Old-growth forests as global carbon sinks

  title={Old-growth forests as global carbon sinks},
  author={Sebastiaan Luyssaert and Ernst‐Detlef Schulze and Annett B{\"o}rner and Alexander Knohl and Dominik Hessenm{\"o}ller and Beverly E. Law and Philippe Ciais and John Grace},
Old-growth forests remove carbon dioxide from the atmosphere at rates that vary with climate and nitrogen deposition. The sequestered carbon dioxide is stored in live woody tissues and slowly decomposing organic matter in litter and soil. Old-growth forests therefore serve as a global carbon dioxide sink, but they are not protected by international treaties, because it is generally thought that ageing forests cease to accumulate carbon. Here we report a search of literature and databases for… Expand
Research Article: Soil respiration in upper Great Lakes old-growth forest ecosystems
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Source or Sink? Carbon Dynamics in Eastern Old-Growth Forests and Their Role in Climate Change Mitigation
For decades forest scientists have thought that old-growth temperate forests were either carbon neutral or even carbon sources, emitting more greenhouse gases to the atmosphere through respirationExpand
Carbon sequestration: managing forests in uncertain times.
New observations have called long-accepted theories into question: the finding that unharvested forests, for example, are absorbing more carbon than they release, accounting for half the sink, is contrary to the tenet of ecology. Expand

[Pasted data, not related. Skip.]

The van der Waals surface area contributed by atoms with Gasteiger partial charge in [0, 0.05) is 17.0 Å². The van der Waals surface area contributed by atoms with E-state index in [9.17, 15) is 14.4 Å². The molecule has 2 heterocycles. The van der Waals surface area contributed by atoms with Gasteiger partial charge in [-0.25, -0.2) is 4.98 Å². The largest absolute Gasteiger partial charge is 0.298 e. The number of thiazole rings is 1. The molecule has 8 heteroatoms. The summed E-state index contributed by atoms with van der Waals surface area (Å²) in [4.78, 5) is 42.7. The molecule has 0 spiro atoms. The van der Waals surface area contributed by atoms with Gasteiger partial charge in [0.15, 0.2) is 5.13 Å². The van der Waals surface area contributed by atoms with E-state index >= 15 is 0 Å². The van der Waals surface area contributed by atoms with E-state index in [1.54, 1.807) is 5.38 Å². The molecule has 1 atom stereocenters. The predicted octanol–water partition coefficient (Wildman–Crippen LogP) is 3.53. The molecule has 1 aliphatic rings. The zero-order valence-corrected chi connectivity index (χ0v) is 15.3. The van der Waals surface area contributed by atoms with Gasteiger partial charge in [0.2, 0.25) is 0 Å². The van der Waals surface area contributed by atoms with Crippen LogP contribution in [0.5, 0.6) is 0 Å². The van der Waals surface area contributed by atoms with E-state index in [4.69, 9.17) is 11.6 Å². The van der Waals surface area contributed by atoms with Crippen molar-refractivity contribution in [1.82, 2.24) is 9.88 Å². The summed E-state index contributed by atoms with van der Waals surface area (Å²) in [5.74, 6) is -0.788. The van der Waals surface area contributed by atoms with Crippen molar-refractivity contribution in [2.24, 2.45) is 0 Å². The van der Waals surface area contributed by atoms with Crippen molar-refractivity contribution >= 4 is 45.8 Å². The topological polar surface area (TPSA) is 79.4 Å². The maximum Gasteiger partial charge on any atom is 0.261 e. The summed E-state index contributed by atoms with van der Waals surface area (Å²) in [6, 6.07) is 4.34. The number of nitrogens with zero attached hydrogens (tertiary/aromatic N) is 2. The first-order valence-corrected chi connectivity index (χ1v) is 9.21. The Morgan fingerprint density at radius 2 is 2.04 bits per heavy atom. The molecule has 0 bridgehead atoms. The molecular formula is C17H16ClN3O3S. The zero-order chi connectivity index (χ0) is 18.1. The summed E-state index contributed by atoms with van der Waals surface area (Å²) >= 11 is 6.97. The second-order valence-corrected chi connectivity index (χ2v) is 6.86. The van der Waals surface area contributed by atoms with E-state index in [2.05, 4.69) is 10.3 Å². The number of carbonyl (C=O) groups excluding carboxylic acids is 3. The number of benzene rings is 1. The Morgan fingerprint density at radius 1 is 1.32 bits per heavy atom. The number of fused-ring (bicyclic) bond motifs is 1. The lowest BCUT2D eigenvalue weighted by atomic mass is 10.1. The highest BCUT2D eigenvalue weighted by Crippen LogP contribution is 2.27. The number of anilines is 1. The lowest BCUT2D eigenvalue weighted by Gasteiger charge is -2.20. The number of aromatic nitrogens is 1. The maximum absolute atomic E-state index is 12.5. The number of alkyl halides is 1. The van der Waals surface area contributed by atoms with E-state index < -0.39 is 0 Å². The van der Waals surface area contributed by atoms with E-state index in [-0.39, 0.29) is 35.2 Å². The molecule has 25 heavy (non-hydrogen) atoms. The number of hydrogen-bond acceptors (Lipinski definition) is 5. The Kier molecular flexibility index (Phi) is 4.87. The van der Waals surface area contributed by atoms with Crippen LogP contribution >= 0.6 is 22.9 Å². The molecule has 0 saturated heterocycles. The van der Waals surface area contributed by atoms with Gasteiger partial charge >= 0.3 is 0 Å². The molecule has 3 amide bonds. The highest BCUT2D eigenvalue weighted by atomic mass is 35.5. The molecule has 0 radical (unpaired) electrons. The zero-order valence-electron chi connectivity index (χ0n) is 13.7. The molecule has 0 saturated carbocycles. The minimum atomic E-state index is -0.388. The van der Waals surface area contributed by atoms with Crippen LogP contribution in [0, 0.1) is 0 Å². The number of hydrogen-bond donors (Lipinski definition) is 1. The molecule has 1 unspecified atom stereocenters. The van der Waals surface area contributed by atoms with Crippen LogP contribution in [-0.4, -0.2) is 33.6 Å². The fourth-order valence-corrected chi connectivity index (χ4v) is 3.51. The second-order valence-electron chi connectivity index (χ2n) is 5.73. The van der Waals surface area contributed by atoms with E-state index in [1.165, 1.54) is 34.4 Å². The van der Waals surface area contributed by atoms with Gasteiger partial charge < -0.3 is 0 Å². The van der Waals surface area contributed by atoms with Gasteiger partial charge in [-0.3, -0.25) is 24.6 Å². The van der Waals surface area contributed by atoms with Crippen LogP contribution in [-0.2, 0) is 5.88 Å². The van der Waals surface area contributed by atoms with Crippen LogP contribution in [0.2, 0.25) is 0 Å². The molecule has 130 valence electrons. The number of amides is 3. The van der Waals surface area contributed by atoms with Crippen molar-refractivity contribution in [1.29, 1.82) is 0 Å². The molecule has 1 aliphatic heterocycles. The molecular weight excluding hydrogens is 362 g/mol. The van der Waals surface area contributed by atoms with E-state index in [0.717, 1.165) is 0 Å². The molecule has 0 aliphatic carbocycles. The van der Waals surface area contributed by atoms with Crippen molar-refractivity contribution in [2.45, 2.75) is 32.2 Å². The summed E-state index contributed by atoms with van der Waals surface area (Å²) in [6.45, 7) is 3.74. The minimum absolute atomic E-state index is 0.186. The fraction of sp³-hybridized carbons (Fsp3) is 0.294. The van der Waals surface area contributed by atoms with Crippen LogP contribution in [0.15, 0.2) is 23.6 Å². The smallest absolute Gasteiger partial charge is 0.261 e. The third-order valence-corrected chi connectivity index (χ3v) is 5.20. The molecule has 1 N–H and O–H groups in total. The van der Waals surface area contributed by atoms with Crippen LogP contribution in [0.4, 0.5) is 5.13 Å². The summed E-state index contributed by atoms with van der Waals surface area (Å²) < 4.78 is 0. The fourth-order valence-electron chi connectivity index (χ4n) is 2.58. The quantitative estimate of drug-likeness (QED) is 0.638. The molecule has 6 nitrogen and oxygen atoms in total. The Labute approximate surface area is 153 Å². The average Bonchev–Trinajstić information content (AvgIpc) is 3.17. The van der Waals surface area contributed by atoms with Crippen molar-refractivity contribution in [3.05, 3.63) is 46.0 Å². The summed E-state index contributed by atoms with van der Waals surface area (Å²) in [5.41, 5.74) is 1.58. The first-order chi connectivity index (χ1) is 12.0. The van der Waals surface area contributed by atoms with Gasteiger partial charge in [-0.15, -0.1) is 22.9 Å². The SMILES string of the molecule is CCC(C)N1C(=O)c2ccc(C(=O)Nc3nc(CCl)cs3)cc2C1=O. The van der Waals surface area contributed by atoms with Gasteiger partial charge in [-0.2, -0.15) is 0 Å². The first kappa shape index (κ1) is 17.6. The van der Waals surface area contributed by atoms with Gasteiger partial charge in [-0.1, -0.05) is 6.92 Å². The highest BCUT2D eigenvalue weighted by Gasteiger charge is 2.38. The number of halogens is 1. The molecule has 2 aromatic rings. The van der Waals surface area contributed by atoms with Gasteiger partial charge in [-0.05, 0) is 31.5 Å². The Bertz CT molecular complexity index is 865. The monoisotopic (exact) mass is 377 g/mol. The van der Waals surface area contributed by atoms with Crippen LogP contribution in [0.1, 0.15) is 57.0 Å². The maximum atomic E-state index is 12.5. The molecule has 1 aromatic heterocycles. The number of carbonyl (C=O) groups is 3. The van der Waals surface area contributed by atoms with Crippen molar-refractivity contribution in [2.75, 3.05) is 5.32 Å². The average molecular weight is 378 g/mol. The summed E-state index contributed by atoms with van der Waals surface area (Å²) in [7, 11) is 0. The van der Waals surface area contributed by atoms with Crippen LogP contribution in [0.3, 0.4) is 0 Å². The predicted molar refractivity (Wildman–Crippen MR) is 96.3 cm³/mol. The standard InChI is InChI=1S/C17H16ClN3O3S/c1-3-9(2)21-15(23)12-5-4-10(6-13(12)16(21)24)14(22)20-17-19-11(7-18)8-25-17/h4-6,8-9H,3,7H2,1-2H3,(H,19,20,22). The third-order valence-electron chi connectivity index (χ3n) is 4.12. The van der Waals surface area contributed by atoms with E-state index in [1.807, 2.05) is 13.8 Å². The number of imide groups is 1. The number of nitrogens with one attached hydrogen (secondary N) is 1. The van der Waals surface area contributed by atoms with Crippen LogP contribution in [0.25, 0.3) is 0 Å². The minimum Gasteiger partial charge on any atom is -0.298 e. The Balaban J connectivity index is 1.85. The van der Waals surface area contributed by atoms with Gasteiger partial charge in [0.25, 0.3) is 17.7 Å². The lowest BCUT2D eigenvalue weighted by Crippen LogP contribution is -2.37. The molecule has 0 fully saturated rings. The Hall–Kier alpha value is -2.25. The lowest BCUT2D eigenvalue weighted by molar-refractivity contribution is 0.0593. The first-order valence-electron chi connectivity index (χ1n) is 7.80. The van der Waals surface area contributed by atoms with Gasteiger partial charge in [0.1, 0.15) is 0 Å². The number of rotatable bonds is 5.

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This chapter investigates biomass, net primary productivity (NPP), and net ecosystem productivity (NEP) of boreal and temperate forest ecosystems in relation to stand density and age. Forests mayExpand
Effects of climate change on biomass carbon sequestration in old-growth forest ecosystems on Changbai Mountain in Northeast China
Abstract Old-growth forest ecosystems are large carbon pools, and recent research has found that old-growth forests generally serve as global carbon sinks. However, the impact of climate change onExpand
An old-growth subtropical Asian evergreen forest as a large carbon sink
Old-growth forests are primarily found in mountain ranges that are less favorable or accessible for land use. Consequently, there are fewer scientific studies on old-growth forests. The eddyExpand
The role of old forests and big trees in forest carbon sequestration in the Pacific Northwest
Forest ecosystems are an important component of the global carbon (C) cycle. Recent research has indicated that large trees in general, and old-growth forests in particular, sequester substantialExpand
Evidence for environmentally enhanced forest growth
The results provide the first ground-based evidence that global environmental changes can increase C sequestration in forests on a broad geographic scale and imply that both the traits and age of trees regulate the responses of forest growth to environmental changes. Expand
Benchmark carbon stocks from old-growth forests in northern New England, USA